As I read the posts of many of the blogs I follow, I've noticed that quite a few bloggers have posted their New Year's resolutions. One of the things I have struggled with since I started this blog is how much personal information to post. I started the blog as a way to share resources about children's literature for the readers of The Joy of Children's Literature and anyone else who happens upon this blog. Surely no one is interested in my personal life.
However, if there is anything I know for sure, it's that for reading to be meaningful, it must be personal. As I wrote JCL, one of my goals was for my passion for children's literature to be palpable. I want the reader to know that I care deeply for children's literature and one reason for that is how it has touched me personally. The way I conveyed that feeling in the book was to share stories from my own childhood and from my work with children as a teacher and a mother that exemplified the affect children's literature can have on our own lives and the lives of others we touch.
Posting personal information gives the reader the opportunity to get to know the person behind the blog. I value the information posted on the blogs I read because I have some idea of the person posting the information. She may be a children's librarian, author, teacher, professor or mother but I read the post because I value her opinion and the only way I know her opinion is because she shares it on her blog.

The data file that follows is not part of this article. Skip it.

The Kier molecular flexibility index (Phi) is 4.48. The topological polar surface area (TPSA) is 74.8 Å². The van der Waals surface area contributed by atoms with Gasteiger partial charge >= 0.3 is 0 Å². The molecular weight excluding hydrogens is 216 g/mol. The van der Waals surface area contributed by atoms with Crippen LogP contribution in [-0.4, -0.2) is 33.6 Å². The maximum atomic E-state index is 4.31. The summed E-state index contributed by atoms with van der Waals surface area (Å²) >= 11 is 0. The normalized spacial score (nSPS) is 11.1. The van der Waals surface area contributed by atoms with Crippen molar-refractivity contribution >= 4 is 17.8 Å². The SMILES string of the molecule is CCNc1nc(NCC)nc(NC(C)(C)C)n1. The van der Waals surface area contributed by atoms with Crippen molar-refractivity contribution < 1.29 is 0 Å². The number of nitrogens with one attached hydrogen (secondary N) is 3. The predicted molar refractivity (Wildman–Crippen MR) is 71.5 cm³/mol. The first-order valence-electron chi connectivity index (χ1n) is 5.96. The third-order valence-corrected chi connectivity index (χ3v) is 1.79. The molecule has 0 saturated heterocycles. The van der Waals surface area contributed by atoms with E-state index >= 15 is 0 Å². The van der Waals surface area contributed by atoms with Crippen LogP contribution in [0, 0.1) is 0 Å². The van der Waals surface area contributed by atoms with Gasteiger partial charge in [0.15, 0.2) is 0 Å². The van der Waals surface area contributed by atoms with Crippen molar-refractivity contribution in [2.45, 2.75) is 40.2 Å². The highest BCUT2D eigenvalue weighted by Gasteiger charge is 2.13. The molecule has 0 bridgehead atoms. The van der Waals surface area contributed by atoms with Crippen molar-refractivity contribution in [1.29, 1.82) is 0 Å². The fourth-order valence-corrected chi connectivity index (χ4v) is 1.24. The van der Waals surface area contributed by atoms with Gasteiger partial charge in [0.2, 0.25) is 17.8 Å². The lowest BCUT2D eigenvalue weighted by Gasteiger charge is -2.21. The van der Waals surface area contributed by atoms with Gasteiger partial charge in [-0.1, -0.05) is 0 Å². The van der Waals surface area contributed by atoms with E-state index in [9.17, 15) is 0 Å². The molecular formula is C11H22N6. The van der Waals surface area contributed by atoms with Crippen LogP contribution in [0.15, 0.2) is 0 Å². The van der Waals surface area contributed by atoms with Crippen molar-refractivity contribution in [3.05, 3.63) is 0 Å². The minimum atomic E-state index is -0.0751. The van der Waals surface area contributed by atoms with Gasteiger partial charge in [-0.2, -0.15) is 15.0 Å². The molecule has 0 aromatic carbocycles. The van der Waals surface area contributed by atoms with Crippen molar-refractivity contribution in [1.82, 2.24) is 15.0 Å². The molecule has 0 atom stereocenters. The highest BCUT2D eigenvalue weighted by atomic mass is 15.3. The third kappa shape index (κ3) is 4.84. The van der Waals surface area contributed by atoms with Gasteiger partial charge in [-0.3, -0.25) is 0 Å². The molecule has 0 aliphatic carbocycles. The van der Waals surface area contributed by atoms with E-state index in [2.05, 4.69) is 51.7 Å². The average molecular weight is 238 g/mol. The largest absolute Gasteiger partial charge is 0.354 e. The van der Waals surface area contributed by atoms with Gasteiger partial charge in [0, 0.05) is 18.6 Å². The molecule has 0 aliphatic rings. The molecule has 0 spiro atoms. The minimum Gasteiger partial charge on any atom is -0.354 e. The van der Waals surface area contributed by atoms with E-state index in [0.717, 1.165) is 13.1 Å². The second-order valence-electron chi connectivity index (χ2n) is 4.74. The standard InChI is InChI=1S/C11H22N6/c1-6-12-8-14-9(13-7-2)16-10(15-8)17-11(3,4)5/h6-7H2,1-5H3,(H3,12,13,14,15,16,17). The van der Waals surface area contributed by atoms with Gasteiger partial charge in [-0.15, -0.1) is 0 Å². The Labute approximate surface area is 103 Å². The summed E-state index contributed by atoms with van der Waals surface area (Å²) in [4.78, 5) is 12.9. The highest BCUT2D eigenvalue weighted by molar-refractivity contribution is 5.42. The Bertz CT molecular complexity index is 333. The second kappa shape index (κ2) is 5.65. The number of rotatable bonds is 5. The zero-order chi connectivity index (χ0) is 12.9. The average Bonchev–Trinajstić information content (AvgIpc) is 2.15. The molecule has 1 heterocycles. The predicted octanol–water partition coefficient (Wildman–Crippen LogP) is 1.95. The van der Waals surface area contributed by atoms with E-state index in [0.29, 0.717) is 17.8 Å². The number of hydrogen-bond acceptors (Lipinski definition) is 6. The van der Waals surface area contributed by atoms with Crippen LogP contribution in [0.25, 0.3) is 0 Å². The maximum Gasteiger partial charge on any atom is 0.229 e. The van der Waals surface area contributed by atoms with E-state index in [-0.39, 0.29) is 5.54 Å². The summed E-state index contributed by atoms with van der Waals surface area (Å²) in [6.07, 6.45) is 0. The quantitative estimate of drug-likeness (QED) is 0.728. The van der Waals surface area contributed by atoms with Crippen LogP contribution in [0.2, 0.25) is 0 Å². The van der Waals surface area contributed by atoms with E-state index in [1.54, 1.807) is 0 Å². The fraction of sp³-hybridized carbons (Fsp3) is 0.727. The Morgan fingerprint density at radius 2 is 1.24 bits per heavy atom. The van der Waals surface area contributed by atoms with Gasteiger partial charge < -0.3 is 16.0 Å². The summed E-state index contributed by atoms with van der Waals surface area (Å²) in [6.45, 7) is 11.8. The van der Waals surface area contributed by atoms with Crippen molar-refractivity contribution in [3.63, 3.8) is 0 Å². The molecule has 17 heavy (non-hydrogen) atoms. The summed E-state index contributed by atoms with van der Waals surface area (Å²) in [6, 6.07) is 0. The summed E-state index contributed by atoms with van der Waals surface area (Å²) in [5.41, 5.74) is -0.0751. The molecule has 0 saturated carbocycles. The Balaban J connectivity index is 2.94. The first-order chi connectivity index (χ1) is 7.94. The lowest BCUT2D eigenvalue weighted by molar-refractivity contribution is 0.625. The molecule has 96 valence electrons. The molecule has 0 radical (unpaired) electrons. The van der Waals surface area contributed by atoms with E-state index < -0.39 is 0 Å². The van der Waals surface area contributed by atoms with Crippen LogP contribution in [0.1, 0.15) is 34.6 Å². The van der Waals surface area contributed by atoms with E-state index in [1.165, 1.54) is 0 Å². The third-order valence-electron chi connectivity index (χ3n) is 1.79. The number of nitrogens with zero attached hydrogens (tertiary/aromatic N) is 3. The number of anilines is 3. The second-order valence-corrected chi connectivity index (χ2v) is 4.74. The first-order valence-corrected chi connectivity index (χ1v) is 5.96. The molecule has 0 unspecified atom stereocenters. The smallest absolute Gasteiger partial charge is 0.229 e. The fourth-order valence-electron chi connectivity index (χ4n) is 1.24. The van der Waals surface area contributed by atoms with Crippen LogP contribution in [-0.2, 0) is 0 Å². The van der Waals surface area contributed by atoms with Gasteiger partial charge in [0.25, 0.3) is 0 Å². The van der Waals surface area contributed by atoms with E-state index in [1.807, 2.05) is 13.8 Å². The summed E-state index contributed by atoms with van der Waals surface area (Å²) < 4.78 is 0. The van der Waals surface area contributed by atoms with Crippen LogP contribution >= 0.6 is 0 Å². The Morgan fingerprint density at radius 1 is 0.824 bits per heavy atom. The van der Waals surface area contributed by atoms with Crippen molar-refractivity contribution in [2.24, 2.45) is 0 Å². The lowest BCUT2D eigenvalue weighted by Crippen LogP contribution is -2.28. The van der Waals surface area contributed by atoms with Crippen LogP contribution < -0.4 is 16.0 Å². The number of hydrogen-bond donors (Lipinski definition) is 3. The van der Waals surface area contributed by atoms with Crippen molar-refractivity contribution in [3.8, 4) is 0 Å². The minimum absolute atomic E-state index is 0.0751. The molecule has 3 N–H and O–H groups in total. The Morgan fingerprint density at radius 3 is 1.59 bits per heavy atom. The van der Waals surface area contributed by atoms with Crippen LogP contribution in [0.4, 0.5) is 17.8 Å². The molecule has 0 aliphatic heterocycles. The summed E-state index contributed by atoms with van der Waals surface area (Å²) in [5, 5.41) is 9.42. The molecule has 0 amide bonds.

So, one of my New Year's resolutions is to not only post about children's literature resources, but also about my own life experiences that make me the reader I am. So, here goes:
One of the things I try to do all year long is to have already read the Newbery winner before it is announced. I know this is not a big surprise and lots of others do the same thing, but given the fact that the Newbery will be announced in a few weeks, I wanted to share with you how I'm doing so far.
A few weeks ago, Fuse #8 posted a round-up of mock Newbery winners. The titles that received the most votes were:
Chains by Laurie Halse Anderson (7)
My One Hundred Adventures by Polly Horvath (6)
Savvy by Ingrid Law (6)*
The Underneath by Kathi Appelt (5)
Diamond Willow by Helen Frost (5)*
The Hunger Games by Suzanne Collins (4)
Waiting for Normal by Leslie Connor (4)
Alvin Ho: Allergic to Girls, School and Other Scary Things by Lenore Look (4)*
The Willoughbys by Lois Lowry (4)
We are the Ship by Kadir Nelson (4)
I've not always done a good job of keeping track of the books I read throughout the year, but since I started this blog at the end of March, I've posted the titles on the sidebar to the right. So, the three titles with asterisks I still need to read in the next two weeks.
There has been much written in the news and blogs about the Newbery lately. The basic gist is that the Newbery winners are not popular with children. The Newbery is a literary award not a popularity award and that's the way it should be, in my opinion. There are lots of other awards given throughout the year in which children vote for their favorite books. Of the 10 titles listed above and of the 7 I have read, all are of outstanding literary quality, but not all will appeal to children. I will write more about this when I've finished reading the other three.
I am thankful for so many wonderful books that were published this year. As the excitement mounts for the announcement of the Newbery so does the excitement for the 2009 year in children's books. I know it will be another amazing year. I'm not going to delete the list of books I've read on the sidebar until after the Newbery announcement. Then, I'll start documenting my reading for a full year in 2009!
This is my last post of 2008. It's been a great year for me in so many ways as I hope it has been for you. I wish everyone a Happy New Year!